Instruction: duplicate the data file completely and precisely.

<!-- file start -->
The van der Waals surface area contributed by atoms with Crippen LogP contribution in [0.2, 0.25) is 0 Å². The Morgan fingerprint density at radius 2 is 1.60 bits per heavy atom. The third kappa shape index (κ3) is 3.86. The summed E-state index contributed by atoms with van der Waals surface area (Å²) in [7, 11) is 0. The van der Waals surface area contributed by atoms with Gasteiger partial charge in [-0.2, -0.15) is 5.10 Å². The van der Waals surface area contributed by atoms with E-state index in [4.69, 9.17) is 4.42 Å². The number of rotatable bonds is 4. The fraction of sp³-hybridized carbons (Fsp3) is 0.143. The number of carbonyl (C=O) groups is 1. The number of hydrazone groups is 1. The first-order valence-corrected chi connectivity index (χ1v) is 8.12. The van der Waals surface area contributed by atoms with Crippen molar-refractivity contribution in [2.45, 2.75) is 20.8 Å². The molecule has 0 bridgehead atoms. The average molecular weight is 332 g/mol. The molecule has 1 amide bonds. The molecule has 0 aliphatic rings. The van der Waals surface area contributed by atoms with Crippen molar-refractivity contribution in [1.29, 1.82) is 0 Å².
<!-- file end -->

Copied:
The van der Waals surface area contributed by atoms with Crippen LogP contribution in [0.2, 0.25) is 0 Å². The Morgan fingerprint density at radius 2 is 1.60 bits per heavy atom. The third kappa shape index (κ3) is 3.86. The summed E-state index contributed by atoms with van der Waals surface area (Å²) in [7, 11) is 0. The van der Waals surface area contributed by atoms with Gasteiger partial charge in [-0.2, -0.15) is 5.10 Å². The van der Waals surface area contributed by atoms with E-state index in [4.69, 9.17) is 4.42 Å². The number of rotatable bonds is 4. The fraction of sp³-hybridized carbons (Fsp3) is 0.143. The number of carbonyl (C=O) groups is 1. The number of hydrazone groups is 1. The first-order valence-corrected chi connectivity index (χ1v) is 8.12. The van der Waals surface area contributed by atoms with Crippen molar-refractivity contribution in [2.45, 2.75) is 20.8 Å². The molecule has 0 bridgehead atoms. The average molecular weight is 332 g/mol. The molecule has 1 amide bonds. The molecule has 0 aliphatic rings. The van der Waals surface area contributed by atoms with Crippen molar-refractivity contribution in [1.29, 1.82) is 0 Å².